3. What happens if the candidate experiences technical difficulties on the job? How do I know he or she can handle it?
For extra reassurance, you can simply ask the person during the interview how he or she would handle specific scenarios that might affect the various technology their performance depends on, Fell suggests. To minimize roadblocks, train the person on any software and web-based tools they’ll need, if possible.
If the person's home Wi-Fi is too slow or goes down, is the individual willing to relocate to a nearby Wi-Fi-enabled cafe, library or co-working space? Does the person know how to take and share a screenshot of a software error? Or, if a more complicated IT snafu occurs, does he or she have the communication skills to troubleshoot the problem with your company’s tech support team?
4. What’s the best way to communicate with an employee who works off-site?
It boils down to trial and error, Fell says. Test different options, including instant messaging, email, phone and videoconferencing options, and see what’s most effective for both parties.
How often you communicate with your telecommuter -- hourly, daily, monthly -- is up to you and depends on what they do for you. Fell advises using Join.Me (free trial, starting at $13 per month), an online meeting tool that her team relies on, for check-in meetings and web conference calls at least once a week.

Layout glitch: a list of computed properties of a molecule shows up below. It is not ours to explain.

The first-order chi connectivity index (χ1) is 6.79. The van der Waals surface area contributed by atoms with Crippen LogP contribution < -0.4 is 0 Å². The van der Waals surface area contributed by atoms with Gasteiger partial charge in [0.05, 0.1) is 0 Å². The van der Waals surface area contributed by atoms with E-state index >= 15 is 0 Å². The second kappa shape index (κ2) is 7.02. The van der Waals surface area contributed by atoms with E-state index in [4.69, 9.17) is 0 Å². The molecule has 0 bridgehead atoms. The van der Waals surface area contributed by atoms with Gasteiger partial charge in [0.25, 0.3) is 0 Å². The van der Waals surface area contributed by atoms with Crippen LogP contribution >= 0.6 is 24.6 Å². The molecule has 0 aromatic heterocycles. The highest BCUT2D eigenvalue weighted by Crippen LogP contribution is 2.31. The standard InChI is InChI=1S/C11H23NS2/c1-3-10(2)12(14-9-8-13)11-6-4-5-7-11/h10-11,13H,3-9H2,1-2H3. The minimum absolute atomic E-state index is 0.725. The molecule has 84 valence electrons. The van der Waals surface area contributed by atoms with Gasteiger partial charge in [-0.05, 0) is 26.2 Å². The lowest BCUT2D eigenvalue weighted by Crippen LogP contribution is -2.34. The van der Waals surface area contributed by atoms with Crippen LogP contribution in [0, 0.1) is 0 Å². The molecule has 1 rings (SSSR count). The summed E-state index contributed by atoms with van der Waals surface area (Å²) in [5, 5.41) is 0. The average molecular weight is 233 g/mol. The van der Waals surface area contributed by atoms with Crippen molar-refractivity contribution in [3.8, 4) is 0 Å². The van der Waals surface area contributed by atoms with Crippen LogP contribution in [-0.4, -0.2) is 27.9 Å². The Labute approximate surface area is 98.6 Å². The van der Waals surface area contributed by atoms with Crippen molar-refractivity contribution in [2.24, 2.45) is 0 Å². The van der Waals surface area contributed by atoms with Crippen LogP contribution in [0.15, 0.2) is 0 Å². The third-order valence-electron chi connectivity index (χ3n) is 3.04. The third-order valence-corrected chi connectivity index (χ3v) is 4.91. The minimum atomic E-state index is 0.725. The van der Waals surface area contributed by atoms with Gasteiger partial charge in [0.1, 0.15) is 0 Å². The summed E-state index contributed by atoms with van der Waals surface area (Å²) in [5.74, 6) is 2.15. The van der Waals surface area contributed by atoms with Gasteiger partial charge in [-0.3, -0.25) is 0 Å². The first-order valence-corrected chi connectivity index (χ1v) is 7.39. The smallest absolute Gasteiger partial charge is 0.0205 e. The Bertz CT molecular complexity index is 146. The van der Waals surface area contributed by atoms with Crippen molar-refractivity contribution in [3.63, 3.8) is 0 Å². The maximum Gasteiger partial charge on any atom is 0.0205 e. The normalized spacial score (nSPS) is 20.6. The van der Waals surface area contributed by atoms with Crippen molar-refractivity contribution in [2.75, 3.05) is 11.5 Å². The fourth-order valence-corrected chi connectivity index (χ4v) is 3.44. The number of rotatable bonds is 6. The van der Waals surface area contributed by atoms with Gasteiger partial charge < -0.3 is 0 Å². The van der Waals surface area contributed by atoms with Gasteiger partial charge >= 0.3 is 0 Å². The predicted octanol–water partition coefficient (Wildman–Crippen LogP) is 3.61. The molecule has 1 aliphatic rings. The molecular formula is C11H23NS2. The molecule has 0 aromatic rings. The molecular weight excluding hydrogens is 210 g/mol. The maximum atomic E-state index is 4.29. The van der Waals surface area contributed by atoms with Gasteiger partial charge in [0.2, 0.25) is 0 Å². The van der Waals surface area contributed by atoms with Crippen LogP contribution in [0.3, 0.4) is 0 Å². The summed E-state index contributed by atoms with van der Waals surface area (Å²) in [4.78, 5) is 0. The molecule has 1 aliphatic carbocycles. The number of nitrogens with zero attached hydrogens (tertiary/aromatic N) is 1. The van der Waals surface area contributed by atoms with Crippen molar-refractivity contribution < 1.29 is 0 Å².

Fell’s employees also chat together company-wide via Yammer (free basic option, $3 per user per month for advanced features, security and support), an enterprise social network app that’s like Facebook, only for work. For daily impromptu communication, Fell prefers emailing and instant messaging. And, of course, the phone, the old standby, is the most effective for quickly talking things through that might not otherwise come across clearly in written language.
5. How can I track the progress of my telecommuter's projects?
Google Drive, a free, cloud-based document processing and storage tool, is an all-in-one solution for creating, editing and sharing documents, presentations and spreadsheets. Dropbox (14-day free trial, $15 per user per month with annual pricing options) can be ideal for storing and sharing large files in the cloud.
For seamless individual and group project management and goal-tracking, Fell suggests the user-friendly Pivotal Tracker (free 60-day trial, startup options range from $7 to $18 per month, pro options from $50 to $175 per month, depending on the number of collaborators).
6. How can I include the telecommuter I hire in our company culture?
You can occasionally invite the person to take part in office parties and holiday celebrations, if he or she lives within driving distance to your office. Also, regularly include him or her in group discussions over the phone and via videoconferencing apps when possible.